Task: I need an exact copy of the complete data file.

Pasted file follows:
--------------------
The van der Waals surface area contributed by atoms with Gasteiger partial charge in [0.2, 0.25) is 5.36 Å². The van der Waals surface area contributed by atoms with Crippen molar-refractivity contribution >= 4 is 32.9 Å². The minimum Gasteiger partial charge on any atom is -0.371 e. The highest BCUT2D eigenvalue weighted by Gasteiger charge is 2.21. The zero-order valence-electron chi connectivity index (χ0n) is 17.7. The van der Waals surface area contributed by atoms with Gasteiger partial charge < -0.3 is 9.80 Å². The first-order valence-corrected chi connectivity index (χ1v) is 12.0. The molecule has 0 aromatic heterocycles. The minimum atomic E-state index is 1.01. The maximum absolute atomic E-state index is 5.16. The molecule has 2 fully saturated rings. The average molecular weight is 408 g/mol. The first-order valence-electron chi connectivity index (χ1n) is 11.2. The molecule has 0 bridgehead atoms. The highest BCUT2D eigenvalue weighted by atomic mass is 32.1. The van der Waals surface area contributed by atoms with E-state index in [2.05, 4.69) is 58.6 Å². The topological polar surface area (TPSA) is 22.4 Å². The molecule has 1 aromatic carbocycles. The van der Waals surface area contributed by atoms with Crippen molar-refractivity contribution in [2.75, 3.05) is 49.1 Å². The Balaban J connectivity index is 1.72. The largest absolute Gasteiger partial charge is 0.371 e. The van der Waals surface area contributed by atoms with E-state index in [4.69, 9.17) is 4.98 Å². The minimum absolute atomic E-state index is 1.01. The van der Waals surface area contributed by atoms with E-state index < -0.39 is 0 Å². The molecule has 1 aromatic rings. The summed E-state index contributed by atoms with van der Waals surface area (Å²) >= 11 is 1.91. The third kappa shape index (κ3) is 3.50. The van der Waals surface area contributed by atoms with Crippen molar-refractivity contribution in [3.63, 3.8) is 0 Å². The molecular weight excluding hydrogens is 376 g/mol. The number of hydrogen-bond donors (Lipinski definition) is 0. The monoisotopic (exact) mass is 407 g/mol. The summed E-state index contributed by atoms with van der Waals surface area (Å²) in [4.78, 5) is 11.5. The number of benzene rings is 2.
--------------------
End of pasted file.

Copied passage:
The van der Waals surface area contributed by atoms with Gasteiger partial charge in [0.2, 0.25) is 5.36 Å². The van der Waals surface area contributed by atoms with Crippen molar-refractivity contribution >= 4 is 32.9 Å². The minimum Gasteiger partial charge on any atom is -0.371 e. The highest BCUT2D eigenvalue weighted by Gasteiger charge is 2.21. The zero-order valence-electron chi connectivity index (χ0n) is 17.7. The van der Waals surface area contributed by atoms with Gasteiger partial charge < -0.3 is 9.80 Å². The first-order valence-corrected chi connectivity index (χ1v) is 12.0. The molecule has 0 aromatic heterocycles. The minimum atomic E-state index is 1.01. The maximum absolute atomic E-state index is 5.16. The molecule has 2 fully saturated rings. The average molecular weight is 408 g/mol. The first-order valence-electron chi connectivity index (χ1n) is 11.2. The molecule has 0 bridgehead atoms. The highest BCUT2D eigenvalue weighted by atomic mass is 32.1. The van der Waals surface area contributed by atoms with E-state index in [2.05, 4.69) is 58.6 Å². The topological polar surface area (TPSA) is 22.4 Å². The molecule has 1 aromatic carbocycles. The van der Waals surface area contributed by atoms with Crippen molar-refractivity contribution in [2.75, 3.05) is 49.1 Å². The Balaban J connectivity index is 1.72. The largest absolute Gasteiger partial charge is 0.371 e. The van der Waals surface area contributed by atoms with E-state index in [4.69, 9.17) is 4.98 Å². The minimum absolute atomic E-state index is 1.01. The van der Waals surface area contributed by atoms with E-state index < -0.39 is 0 Å². The molecule has 1 aromatic rings. The summed E-state index contributed by atoms with van der Waals surface area (Å²) >= 11 is 1.91. The third kappa shape index (κ3) is 3.50. The van der Waals surface area contributed by atoms with Crippen molar-refractivity contribution in [3.63, 3.8) is 0 Å². The molecular weight excluding hydrogens is 376 g/mol. The number of hydrogen-bond donors (Lipinski definition) is 0. The monoisotopic (exact) mass is 407 g/mol. The summed E-state index contributed by atoms with van der Waals surface area (Å²) in [4.78, 5) is 11.5. The number of benzene rings is 2.